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Tube, Pipe & FAQ


- Electric Resistance Welded (ERW)
- Cold Drawn Welded (CDW)
- Drawn Over Mandrel (DOM)
- Cold Drawn Seamless (CDS)
- Cold Rolled Electric Welded (CREW)
- Hot Rolled Electric Welded (HREW)
- What's the difference between Tube and Pipe?
- Types of Tube and Pipe

Electric Resistance Welded (ERW):
Cold formed, electric resistance welded tubing can be produced in round, square or rectangle shapes. ERW tube is produced by processing a flat rolled steel into strips which are cold-formed, welded and seam annealed or normalized (depending on the manufacturer). You can usually identify ERW tube by the blue strip down one side of the tube (which is the welded area). The ERW process can guarantee the weld to be as strong or stronger than the rest of the tube body. The origin from a flat strip results in a more concentric product than Cold Drawn Seamless (CDS). ERW can also be known as CREW (Cold Rolled Electric Welded).
Typical Applications:
Structural columns, beams, supports, heavy equipment frames with 58,000 PSI tensile.

Cold Drawn Welded (CDW):
Produced from a steel strip by cold forming, electric resistance welding (ERW) and cold drawing to finished dimensions, CDW is the most versatile and widely sold mechanical tubing grade. A variety of thermal treatments can be applied to alter the mechanical properties and machinability. CDW is used for a tremendous variety of machine parts where close tolerances and higher mechanical properties are needed.
Typical Applications:
Automotive components, shock absorbers, hydraulic cylinders, sleeves, bushings, axles and shafting.

Drawn Over Mandrel (DOM):
DOM is formed from strip and Electric Resistance Welded (ERW) then cold drawn through a die and over a mandrel resulting in improved inner surfaces and dimensional quality. This process, called cold drawing, may be repeated more than once to reach the planned OD, ID, or wall dimension. Multiple draws can also be used to increase the strength or improve the surface finish of the tubes. During the drawing operation, the tubes may be process annealed to increase the ductility of the material. Lower cost alternative to CDS with equal or superior physical properties.
Typical Applications:
Machined parts, rollers, shafts, sleeves, steering columns, axle tubes, drive shafts, bushings and is most readily adaptable in cylinder applications with a 80,000 PSI tensile.

Cold Drawn Seamless (CDS):
General purpose seamless tubing, which is a solid bar of carbon steel drawn over a mandrel to form the tube section. CDS allows selection of chemistry and rough tube size. Cold drawing produces higher physical properties without heat treating. Offers widest range of sizes and chemistries in mechanical tubing. Better tolerances and reduced machining allowances over Hot Finished Seamless (HFS).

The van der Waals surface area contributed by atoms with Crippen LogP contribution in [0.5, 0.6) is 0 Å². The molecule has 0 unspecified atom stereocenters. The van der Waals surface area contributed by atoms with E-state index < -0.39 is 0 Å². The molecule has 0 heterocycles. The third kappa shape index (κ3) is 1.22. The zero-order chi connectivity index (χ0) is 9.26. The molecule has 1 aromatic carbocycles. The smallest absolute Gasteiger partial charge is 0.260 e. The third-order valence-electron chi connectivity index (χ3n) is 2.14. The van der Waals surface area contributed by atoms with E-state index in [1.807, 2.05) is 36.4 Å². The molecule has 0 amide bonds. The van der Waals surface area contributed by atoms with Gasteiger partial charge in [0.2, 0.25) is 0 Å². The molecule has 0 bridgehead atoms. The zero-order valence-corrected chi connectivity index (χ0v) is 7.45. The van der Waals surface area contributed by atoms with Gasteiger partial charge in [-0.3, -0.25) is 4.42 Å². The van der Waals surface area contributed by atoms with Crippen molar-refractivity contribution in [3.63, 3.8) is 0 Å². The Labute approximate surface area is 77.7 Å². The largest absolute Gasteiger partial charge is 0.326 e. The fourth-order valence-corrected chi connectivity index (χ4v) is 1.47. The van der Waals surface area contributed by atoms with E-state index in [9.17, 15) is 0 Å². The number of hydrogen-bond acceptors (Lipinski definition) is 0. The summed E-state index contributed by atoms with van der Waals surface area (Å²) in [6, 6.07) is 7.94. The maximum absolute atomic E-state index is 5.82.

Typical Applications:
Machined parts, bushings, spacers, bearings, rollers, shafts, sleeves and cylinders with a 75,000 PSI tensile.

Cold Rolled Electric Welded (CREW):
Cold rolled steels are steels that are shaped by high pressure rollers at normal temperature in the steel mill. Cold rolling work hardens the material substantially. The steel is then welded by the electric weld process. A cold rolled steel can be either a mild steel or a high carbon steel. Can also be termed as ERW (Electric Resistance Welded). See - ERW

Hot Rolled Electric Welded (HREW):
Hot rolled steel is steel that is rolled to size in the mill while red hot. Hot rolling steel does not work harden it as much as cold rolling. For this reason, hot rolled steel is more easily machined than cold rolled.

What's the difference between Tube and Pipe:
The general term for pipe was that it was primarily used for carrying gas or liquid. It was not intended for structural use because the dimensions used in describing pipe was not dimensionally accurate. Measurement was referred to its inside diameter and wall thickness. The inside diameter was a true dimension, but over the years had become "nominal" (in name only) so that when pipe size was referred to, it was an approximate inside diameter measurement with the thickness described by the term "schedule".

Pipe is generally more rigid than tube, and is usually produced in heavier wall thicknesses.

Pipe is specified by a nominal dimension which bears little or no resemblance to the actual dimensions of the pipe. 1" Schedule 40 pipe, for instance, has an actual OD of 1.32", a wall of 0.133", and an inner diameter of 1.049". Tube dimensions are actual dimensions.

Pipe fittings are sized to meet pipe sizes, but not tube sizes. A 1" schedule 40 nipple will fit correctly on a 1" schedule 40 pipe, but not on a 1" OD tube.

Tube refers to round, square, rectangular or any shape of hollow material of uniform thickness which is defined by the outside diameter and wall thickness dimensions. It is the grade of the metals and how tube is produced and processed that is important.

Structural Tube is generally produced using the ERW (Electric Resistance Welded) process. Identified under the Circular Hollow Section (CHS) or Hollow Structural Sections (HSS) class. Some steel mills specifically develop structural tube for roll over protective structures.

Mechanical Tubing is usually produced as seamless, as-welded or DOM (Drawn Over Mandrel) tube.

Types of Tube and Pipe:

Structural Tube - high strength welded steel tubing

Mechanical Tube - seamless, as-welded and drawn over mandrel 

Stainless Tubing and Pipe - several seamless and welding processes requiring resistance to corrosive materials 

Standard Pipe - several seamless or electric weld process, carries liquid or gas

Many thanks to Keith at  for the above info.

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